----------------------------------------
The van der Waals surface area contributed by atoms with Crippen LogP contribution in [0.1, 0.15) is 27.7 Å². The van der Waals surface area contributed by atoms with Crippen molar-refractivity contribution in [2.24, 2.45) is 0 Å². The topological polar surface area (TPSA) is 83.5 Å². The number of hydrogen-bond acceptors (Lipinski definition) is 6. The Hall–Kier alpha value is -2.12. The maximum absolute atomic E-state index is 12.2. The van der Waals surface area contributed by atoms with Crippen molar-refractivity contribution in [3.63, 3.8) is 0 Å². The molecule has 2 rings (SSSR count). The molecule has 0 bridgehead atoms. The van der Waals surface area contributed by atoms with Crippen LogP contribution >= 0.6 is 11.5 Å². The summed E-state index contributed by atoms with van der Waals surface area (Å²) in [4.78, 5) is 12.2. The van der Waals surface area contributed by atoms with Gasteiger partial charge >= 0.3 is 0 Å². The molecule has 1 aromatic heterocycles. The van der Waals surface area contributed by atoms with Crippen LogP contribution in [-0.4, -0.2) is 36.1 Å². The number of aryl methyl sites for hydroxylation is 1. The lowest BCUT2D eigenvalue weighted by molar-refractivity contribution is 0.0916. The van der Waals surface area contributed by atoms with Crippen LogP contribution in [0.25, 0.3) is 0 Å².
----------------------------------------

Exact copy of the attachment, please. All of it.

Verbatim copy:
The van der Waals surface area contributed by atoms with Crippen LogP contribution in [0.1, 0.15) is 27.7 Å². The van der Waals surface area contributed by atoms with Crippen molar-refractivity contribution in [2.24, 2.45) is 0 Å². The topological polar surface area (TPSA) is 83.5 Å². The number of hydrogen-bond acceptors (Lipinski definition) is 6. The Hall–Kier alpha value is -2.12. The maximum absolute atomic E-state index is 12.2. The van der Waals surface area contributed by atoms with Crippen molar-refractivity contribution in [3.63, 3.8) is 0 Å². The molecule has 2 rings (SSSR count). The molecule has 0 bridgehead atoms. The van der Waals surface area contributed by atoms with Crippen LogP contribution >= 0.6 is 11.5 Å². The summed E-state index contributed by atoms with van der Waals surface area (Å²) in [4.78, 5) is 12.2. The van der Waals surface area contributed by atoms with Gasteiger partial charge >= 0.3 is 0 Å². The molecule has 1 aromatic heterocycles. The van der Waals surface area contributed by atoms with Crippen LogP contribution in [-0.4, -0.2) is 36.1 Å². The number of aryl methyl sites for hydroxylation is 1. The lowest BCUT2D eigenvalue weighted by molar-refractivity contribution is 0.0916. The van der Waals surface area contributed by atoms with Crippen LogP contribution in [0.25, 0.3) is 0 Å².